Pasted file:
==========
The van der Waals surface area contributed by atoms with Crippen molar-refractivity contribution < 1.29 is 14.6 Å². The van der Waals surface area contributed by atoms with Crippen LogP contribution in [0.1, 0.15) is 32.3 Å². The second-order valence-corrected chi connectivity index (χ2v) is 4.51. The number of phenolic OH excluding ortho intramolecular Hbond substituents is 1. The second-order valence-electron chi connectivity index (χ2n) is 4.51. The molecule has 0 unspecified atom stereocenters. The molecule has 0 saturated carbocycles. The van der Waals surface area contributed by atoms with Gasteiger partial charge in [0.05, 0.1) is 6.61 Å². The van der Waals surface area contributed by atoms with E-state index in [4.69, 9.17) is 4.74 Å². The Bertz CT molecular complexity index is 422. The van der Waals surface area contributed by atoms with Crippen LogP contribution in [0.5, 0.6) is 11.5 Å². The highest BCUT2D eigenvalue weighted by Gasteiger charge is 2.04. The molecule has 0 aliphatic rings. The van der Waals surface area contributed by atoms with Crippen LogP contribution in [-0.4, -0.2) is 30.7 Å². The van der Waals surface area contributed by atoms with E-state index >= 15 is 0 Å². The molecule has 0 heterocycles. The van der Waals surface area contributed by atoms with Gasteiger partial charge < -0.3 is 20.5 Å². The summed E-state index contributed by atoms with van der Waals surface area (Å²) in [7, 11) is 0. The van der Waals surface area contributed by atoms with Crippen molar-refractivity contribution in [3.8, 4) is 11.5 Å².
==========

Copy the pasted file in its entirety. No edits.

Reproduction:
The van der Waals surface area contributed by atoms with Crippen molar-refractivity contribution < 1.29 is 14.6 Å². The van der Waals surface area contributed by atoms with Crippen LogP contribution in [0.1, 0.15) is 32.3 Å². The second-order valence-corrected chi connectivity index (χ2v) is 4.51. The number of phenolic OH excluding ortho intramolecular Hbond substituents is 1. The second-order valence-electron chi connectivity index (χ2n) is 4.51. The molecule has 0 unspecified atom stereocenters. The molecule has 0 saturated carbocycles. The van der Waals surface area contributed by atoms with Gasteiger partial charge in [0.05, 0.1) is 6.61 Å². The van der Waals surface area contributed by atoms with E-state index in [4.69, 9.17) is 4.74 Å². The Bertz CT molecular complexity index is 422. The van der Waals surface area contributed by atoms with Crippen LogP contribution in [0.5, 0.6) is 11.5 Å². The highest BCUT2D eigenvalue weighted by Gasteiger charge is 2.04. The molecule has 0 aliphatic rings. The van der Waals surface area contributed by atoms with Crippen LogP contribution in [-0.4, -0.2) is 30.7 Å². The van der Waals surface area contributed by atoms with E-state index >= 15 is 0 Å². The molecule has 0 heterocycles. The van der Waals surface area contributed by atoms with Gasteiger partial charge < -0.3 is 20.5 Å². The summed E-state index contributed by atoms with van der Waals surface area (Å²) in [7, 11) is 0. The van der Waals surface area contributed by atoms with Crippen molar-refractivity contribution in [3.8, 4) is 11.5 Å².